Giant bug on the cover. In the top right corner. You can’t miss it. Also, our staff’s abiding passion for Viking jokes. We have, like, 4 issues in a row with either a Viking joke or a Beowulf joke or both.
Our comics content is pretty unique (Rookie’s the only YA magazine--I think?--with a solid comics presence). We also host an online writing forum, The Slam, where writers ages 14-23 can post work and get critique--we publish work from the Slam regularly in our annual Best of The Slam and in our regular Works in Progress feature. Unlike Polyphony HS or Teen Ink, we publish work by teens and adults.
Cicada’s also interested in the creative process--we run Behind the Scenes features on the making of the magazine, and our Works in Progress feature lifts unfinished poetry and prose from The Slam alongside some of the most exciting comments and critiques. We also interview writers & artists regularly. Our readers are writers and artists, and we’re interested in unveiling the creative process and giving them the tools to get started!
I actually love gorgeous disastrous mistake-ridden manuscripts! Sometimes the flaws are the most interesting part of a story. Sometimes they make the story, they need to be there, they’re there because the writer has something to say that doesn’t fit into any of the literary forms available. Sometimes they don’t serve the story, and that’s what editors are here for. But I’ll take a glorious mess over something bland and perfectly edited. ANY DAY.
That being said, that which annoys me most in a submission: moralizing at teens. I mean: UGH.
We get a ton of genre fic right now, which is awesome, I love fantasy, sci fi, and dystopian fictions. Realism for sure--lots of investigations of the relationships between parents and teens. I'd love to see more investigations of relationships between teens and teens, by the way, especially friendships.
In YA right now, I love Bennett Madison, Hilary Smith, Sarah McCarry, David Levithan, Michelle Tea. In poetry, Leopoldine Core, Leigh Stein, J. Hope Stein, I just read Swallower by Lyric Hunter and it’s amazing. It’s great to love YA, we all love YA, but you don’t have to love YA to submit to Cicada. Most of our comic artists right now aren’t “YA” comic artists; they’re artists who have something to say that will be exciting or relevant or deeply moving to teens and adults alike.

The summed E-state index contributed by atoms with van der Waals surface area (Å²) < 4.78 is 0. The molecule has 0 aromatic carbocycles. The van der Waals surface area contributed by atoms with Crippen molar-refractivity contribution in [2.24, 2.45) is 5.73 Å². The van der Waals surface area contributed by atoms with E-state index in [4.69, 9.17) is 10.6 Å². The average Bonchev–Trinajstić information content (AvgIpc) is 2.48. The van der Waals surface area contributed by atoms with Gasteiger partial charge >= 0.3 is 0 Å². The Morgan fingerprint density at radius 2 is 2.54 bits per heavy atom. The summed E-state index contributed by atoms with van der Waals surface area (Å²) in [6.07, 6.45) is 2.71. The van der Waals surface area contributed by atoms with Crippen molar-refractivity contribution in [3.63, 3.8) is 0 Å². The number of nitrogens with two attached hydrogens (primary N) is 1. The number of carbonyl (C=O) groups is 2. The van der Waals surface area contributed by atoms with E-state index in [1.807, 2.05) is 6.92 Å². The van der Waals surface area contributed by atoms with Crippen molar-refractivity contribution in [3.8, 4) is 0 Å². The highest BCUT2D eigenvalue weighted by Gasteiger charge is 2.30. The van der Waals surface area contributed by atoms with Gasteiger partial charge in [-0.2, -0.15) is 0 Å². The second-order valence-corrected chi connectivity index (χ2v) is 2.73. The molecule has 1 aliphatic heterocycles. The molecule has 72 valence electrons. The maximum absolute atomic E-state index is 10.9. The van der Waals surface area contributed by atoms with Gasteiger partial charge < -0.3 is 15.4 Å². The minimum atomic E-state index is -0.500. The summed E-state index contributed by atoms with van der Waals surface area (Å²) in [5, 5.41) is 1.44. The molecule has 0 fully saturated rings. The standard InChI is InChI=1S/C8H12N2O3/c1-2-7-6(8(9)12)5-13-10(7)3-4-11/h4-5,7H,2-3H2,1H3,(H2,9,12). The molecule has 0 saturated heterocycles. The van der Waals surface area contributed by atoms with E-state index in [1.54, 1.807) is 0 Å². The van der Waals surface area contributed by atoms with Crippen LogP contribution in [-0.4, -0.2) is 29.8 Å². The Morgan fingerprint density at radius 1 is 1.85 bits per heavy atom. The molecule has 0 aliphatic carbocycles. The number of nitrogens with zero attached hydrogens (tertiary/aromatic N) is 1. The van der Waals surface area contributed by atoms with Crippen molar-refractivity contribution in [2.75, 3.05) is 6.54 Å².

I really wish we got more poetry, because to judge from The Slam, our teens love poetry! I especially would love to see more angry poems and stories--we get very wonderful thoughtful stuff, but I think teens and especially teen girls forget to let themselves investigate how powerful anger is.
Think hard and feel deeply and absolutely take risks"
Take risks. Read Cicada. Read a lot! Look for weird stuff--read zines and alternate comics and funky bloggers. Absolutely love whatever you love--if you still want to write sonnets and pantoums, there’s still room in the world for sonnets and pantoums! If you’re deeply passionate about The Vampire Diaries, write the most insightful and critical and enthusiastic Vampire Diaries fan poetry ever. Think hard and feel deeply and absolutely take risks, there’s room in the world for your dark weird truths!